This is the third in a series of five posts.
Overview: On our third day we explored Chaido, a neighborhood that is adjacent to Bairro Alto. Lunch was at a traditional Portuguese restaurant two blocks from our apartment. An early dinner at the highly regarded Alma. A late night stroll through Alfama to discover fado.
We had perfect weather during our five-day June visit to Lisbon. Each day the skies were clear and blue with occasional wisps of clouds. Temperatures were warm and humidity low. Perfect walking weather. Day Three was the midway point in our five-day trip. By Day Three we were beginning to feel at home. We loved our street and our neighborhood. We were comfortable in our apartment. The path to and from was now familiar. Day Three was our sweet spot. Day Four – the day before we have to leave — will likely be filled with anticipatory sadness of that accompanies endings.
By Day Three we were also clear that we enjoyed one an others traveling company. From an early age Noah and I had traveled extensively together from Bangkok to London, Jamaica and the Virgin Islands to Boston, LA and Seattle. And then there was Las Vegas — Noah’s favorite place — where we visited many times including celebrating his twenty-first birthday. Christina traveled the world in her capacity as Managing Director of White Oak Dance Company. But our world travel together was limited. Because of my weight and the difficulty I had walking for hours on end, my mobility was more limited than either of us would have wished on our travels together. The loss of seventy pounds since Thanksgiving, coupled with five day-a-week travels to the gym has transformed my traveling life as it has so many other things. So the three of us were reasonably in sync with our walk, eat, sleep, repeat routine. Life is good.
Day Three Walk: Chaido
Our Day Three walk was mildly informed by some shopping goals. I say mildly because mostly what we wanted was a few destination to define our path rather than any compelling need for more stuff. Lisbon is more a walker’s paradise than a shopper’s paradise. Noah wanted a Portuguese cookbook — but not in Portuguese. I noted a shop that carried cutlery. Christina’s shopping interests included linens, china/silver and gloves. Using my iPad, I plotted a “shopping route” through Chaido and off we went.
Largo de Camoes (Camoes Square) is the transition point between our neighborhood of Bairro Alto and Chaido, the adjacent neighborhood.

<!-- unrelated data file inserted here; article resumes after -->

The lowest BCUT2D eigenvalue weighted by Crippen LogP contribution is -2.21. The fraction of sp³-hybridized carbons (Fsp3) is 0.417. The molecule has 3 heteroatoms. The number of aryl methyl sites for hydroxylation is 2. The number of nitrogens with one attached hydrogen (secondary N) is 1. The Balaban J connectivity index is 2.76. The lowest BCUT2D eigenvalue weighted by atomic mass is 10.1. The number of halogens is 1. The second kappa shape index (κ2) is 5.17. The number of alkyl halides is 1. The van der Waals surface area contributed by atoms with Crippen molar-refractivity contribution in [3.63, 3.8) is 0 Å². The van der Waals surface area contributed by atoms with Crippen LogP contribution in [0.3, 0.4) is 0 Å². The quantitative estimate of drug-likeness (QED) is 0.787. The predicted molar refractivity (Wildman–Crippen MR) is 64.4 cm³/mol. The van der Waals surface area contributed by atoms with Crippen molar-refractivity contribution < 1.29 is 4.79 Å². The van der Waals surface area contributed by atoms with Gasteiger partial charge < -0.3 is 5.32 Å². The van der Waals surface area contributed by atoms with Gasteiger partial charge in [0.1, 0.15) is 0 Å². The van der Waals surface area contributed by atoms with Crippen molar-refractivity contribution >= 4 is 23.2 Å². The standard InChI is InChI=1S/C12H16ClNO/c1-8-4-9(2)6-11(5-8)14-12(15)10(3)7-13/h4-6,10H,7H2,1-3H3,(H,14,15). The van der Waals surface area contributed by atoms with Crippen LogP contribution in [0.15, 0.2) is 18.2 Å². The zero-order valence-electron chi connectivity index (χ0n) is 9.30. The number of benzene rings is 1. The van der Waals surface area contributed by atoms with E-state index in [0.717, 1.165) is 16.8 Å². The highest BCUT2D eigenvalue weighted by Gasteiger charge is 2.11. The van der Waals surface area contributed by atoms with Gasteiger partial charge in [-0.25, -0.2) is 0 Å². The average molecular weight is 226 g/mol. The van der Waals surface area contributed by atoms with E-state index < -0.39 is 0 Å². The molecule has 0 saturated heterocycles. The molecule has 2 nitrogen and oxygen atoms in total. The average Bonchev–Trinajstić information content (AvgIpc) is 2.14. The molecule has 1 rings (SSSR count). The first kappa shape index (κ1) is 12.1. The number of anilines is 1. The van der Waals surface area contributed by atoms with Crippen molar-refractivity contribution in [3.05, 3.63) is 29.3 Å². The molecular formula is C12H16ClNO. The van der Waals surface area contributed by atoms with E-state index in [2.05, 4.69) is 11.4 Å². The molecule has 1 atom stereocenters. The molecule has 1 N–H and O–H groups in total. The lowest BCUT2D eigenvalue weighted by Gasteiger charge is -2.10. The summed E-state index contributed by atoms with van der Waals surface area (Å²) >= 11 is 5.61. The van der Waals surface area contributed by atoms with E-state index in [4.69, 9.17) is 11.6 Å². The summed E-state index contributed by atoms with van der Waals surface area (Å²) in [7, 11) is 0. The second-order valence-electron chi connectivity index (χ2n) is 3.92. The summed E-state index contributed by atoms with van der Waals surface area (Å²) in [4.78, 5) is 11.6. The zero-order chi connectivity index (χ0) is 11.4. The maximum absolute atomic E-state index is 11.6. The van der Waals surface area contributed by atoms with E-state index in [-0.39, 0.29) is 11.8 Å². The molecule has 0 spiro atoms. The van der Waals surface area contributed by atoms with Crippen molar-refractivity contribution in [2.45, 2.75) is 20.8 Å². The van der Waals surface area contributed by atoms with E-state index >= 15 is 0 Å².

Across Largo Square on Rua Garrett, a pedestrian only thoroughfare, are several cafes with outdoor seating. Rua Garrett is Chaido’s main street.
Among the cafes is A Brasileira, one of Lisbon’s oldest. This was were Christina and Noah had their late morning coffee. Rua Garrett crosses Rua do Alcecim, the street that leads down to the river to the Cais do Sodre transportation hub and the Ribeira Food Market that is across the street from Cais do Sodre.
Chaido is noted in guidebooks as Lisbon’s most chic neighborhood. “Most chic” is a relative term. One of the things I like most about Lisbon is its general lack of pretense. While there are places that would qualify as chic nearly anywhere such as Largo, last night’s restaurant, in general I would not characterize Lisbon, including Chaido, as chic.
Flower stalls do not line Lisbon’s sidewalks, but here is a lovely flower shop.
Ourivesaria Alianca is a fine jewelry shop on Rua Garrett that called out to Christina.
Many shop windows displayed the signature “sardine” of the Festival of Lisbon
Walking a new city is a process of exploration and discovery. What’s over this hill?
And what awaits around the corner?
Or up those stairs?
Chaido runs from high on a hill…
…down to the waterfront and Cais do Sodre, an important transportation hub. The hills add immeasurably to Lisbon’s interest.
This building is not typical. Most of the buildings are far simpler with mostly stucco facades painted in neutral colors.
Occasionally you see buildings painted with vivid colors.
When I began walking with my camera’s eye, I thought I would focus on Lisbon’s wall tiles. I did this, but I began to be visually intrigued by the ubiquitous graffiti. Day Five’s post will focus on Lisbon’s wall tiles and graffiti.
Our walk down through Chaida lead us down to the edge of Baixa.
Returning to Chaido on the way back to our apartment in Bairro Alto, we came upon this cafe dramatically positioned in a courtyard. You just can’t do it all, so after a brief peek, we headed home to rest for dinner. As for our shopping goals, not too successful, but that hardly mattered.
Day Two Eat: Lunch at 1 de Maio, a traditional neighborhood restaurant in Bairro Alto and dinner at Alma, a high style in the Santos neighborhood.
The rhythm of our days and evenings placed walking in the afternoon. Mornings were about sleeping…at least for some of us. It was rare we made it out of our apartment before late morning. Breakfast was mostly just coffee and maybe some fruit so we could have lunch early enough in the day to have a big block of time to walk and explore.
On our third day we wanted a light, local and inexpensive lunch. We settled on 1 de Maio, a few blocks from our apartment. Bairro Alto’s back streets are filled with small restaurants, bars and fado clubs.
1 de Maio offers simple, traditional Portuguese fare and was exactly what we had in mind.
Part of the joy of dining is sampling wines unlikely to be available in your own neighborhood restaurant. Here we enjoyed an inexpensive Portuguese red blend with the curious name of .com. The wine’s producer is Tiago Cabaco, from Estremoz, in the Alentejo region. Its principal grape is the local Touriga Nacional. Just right for lunch.
1 de Maio, Rua da Atalia, 8, Bairro Alto
Dinner at ALMA